Making Gifts under a Lasting Power of Attorney (LPA)
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Strict rules apply to attorneys when making gifts under an LPA
Deciding whether to give a gift is an important part of being an attorney under an LPA. However, you need to be aware of the limits you have to do this on behalf of the donor, as they’re strict. The gifts must always be made in the donor’s best interest.
In this article, we discuss what kind of gifts can be made by an attorney under an LPA, and how to go about making those gifts.
What is a gift under an LPA?
In your role as attorney, the word ‘gift’ may include things like using the person’s money to buy something on a ‘customary occasion’, donations to charities, paying someone’s school or university fees or creating a trust for someone from the person’s property.
Can an attorney under an LPA make gifts on behalf of the donor?
An attorney in a Financial LPA can make gifts, (subject always to the requirement to be in the donor’s best interest) and subject to any restrictions that the donor has set out in the LPA. The gifts are limited to the following circumstances – customary; charitable; and proportional (see below).
What is a customary occasion under an LPA?
The gift must be on a ‘customary occasion’ (eg birthday, marriage, etc), or made to persons who are related or have a relationship with the donor (the gift can’t go to a person or organisation unconnected to the donor)
What is a charitable gift under an LPA?
Gifts may be made to any charity to which the donor made gifts or might have been expected to do so
What is a proportional gift under an LPA?
The value of the gift should not be unreasonable having regard to all the circumstances, and in particular, the size of the donor’s estate.
What is a ‘reasonable gift’ under an LPA?
This is not defined and will depend on the donor’s circumstances, which include taking into account the following:
- Age and life expectancy;
- Income and expenditure and foreseeable changes to these
- Investments, savings, property and other capital
- Future needs
- Wishes, beliefs and values
- Testamentary intentions under their Will
- Whether they are likely to need the money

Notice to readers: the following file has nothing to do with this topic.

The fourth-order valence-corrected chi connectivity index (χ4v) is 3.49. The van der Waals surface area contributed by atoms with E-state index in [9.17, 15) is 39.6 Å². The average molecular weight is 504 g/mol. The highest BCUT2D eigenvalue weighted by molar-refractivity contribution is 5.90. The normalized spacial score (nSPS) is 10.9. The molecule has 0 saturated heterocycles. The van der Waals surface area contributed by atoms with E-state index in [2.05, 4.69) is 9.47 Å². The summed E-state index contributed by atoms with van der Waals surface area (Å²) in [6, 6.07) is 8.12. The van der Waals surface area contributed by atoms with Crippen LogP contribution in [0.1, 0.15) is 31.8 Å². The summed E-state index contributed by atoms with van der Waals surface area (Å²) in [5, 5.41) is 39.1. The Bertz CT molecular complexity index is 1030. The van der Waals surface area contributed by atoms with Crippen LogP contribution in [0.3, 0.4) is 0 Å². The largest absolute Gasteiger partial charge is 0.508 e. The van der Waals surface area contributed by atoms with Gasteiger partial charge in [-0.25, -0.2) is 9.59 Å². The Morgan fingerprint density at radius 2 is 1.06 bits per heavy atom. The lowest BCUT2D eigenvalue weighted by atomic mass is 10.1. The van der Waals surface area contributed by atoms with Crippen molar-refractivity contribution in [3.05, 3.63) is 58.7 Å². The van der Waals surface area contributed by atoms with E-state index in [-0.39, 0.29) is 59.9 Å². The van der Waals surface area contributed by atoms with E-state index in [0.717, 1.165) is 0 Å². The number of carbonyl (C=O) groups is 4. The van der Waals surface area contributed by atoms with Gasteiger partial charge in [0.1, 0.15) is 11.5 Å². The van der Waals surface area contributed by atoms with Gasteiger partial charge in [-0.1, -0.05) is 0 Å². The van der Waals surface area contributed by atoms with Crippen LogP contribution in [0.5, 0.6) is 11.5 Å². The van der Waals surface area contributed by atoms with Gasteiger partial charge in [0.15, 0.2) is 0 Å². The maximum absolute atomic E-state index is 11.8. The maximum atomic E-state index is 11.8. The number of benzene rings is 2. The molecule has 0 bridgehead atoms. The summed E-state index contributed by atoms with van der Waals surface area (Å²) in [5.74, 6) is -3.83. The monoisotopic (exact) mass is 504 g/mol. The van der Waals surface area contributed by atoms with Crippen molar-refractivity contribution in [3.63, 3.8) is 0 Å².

Gifts under an LPA are not limitless and certain rules apply
What if the gift under an LPA is deemed not ‘reasonable’?
An attorney wishing to make larger gifts under an LPA, or gifts that are not on customary occasions (e.g. for tax planning purposes) or gifts to themselves must apply to the Court of Protection for authority to make the gifts.
Can the Office of the Public Guardian approve an attorney gift under an LPA?
The Office of the Public Guardian can’t approve a gift by an attorney, only the Court of Protection can.
What if an attorney exceeds their authority to make a gift under an LPA?
If they don’t get the authority, the gift may not be effective, and is a ground for Court removal of the attorney as they have exceeded their authority.
However, MJ and JM and The Public Guardian [2013) the Court said an application to the Court is not needed where gifts are the annual IHT exemption of £3,000 and the annual small gifts exemption of £250 to a maximum of 10 people when: the person has a life expectancy of less than 5 years, their estate is worth more than the Nil Rate Band for IHT purposes (currently £325,000), the gifts are affordable and will not adversely affect their standard of care and quality of life and there’s no evidence that the person would be opposed to gifts of this value being made on their behalf.
Should I keep a record of gifts I make under an LPA?
You should always keep a record of the gifts you give on the donor’s behalf, as the Office of the Public Guardian might ask you to account for gifts you’ve made.
What is ‘Deprivation of assets’ under an LPA?
An attorney can’t give the donor’s property away as gifts or spend their money on gifts, to avoid contributing to care home fees. This is called ‘deprivation of assets’. Any assets deliberately given away to avoid paying care costs can be taking into account by the local authority when they check the person’s assets to see how much they should pay.
What happens if the attorney exceeds their authority under an LPA?
If an attorney makes a gift that goes beyond their powers, the Office of the Public guardian might:
- Launch an investigation;
- Give them a warning;
- Ask them to pay back money or return gifts;
- Ask them to apply for ‘retrospective approval’ from the Court of Protection to approve the gift
- In the most serious cases, apply to the Court to have them removed as attorney;
- Alert the police or other organizations as abusing the position as attorney might count as fraud
Can the donor set up instructions regarding gifts under an LPA?
Yes, in their LPA for Financial Affairs the donor can:
- Prevent all gifts
- Include guidance for the attorney explaining what the donor considers would be reasonable for permitted gifts
- Confirm standing orders set up should continue
- Include a statement of the their wish to engage in tax planning
Help with Lasting Power of Attorney (LPA)?
If you need help with any aspect of Lasting Power of Attorney (LPA) please get in touch with our team of expert LPA solicitors. Please contact us using the details below.
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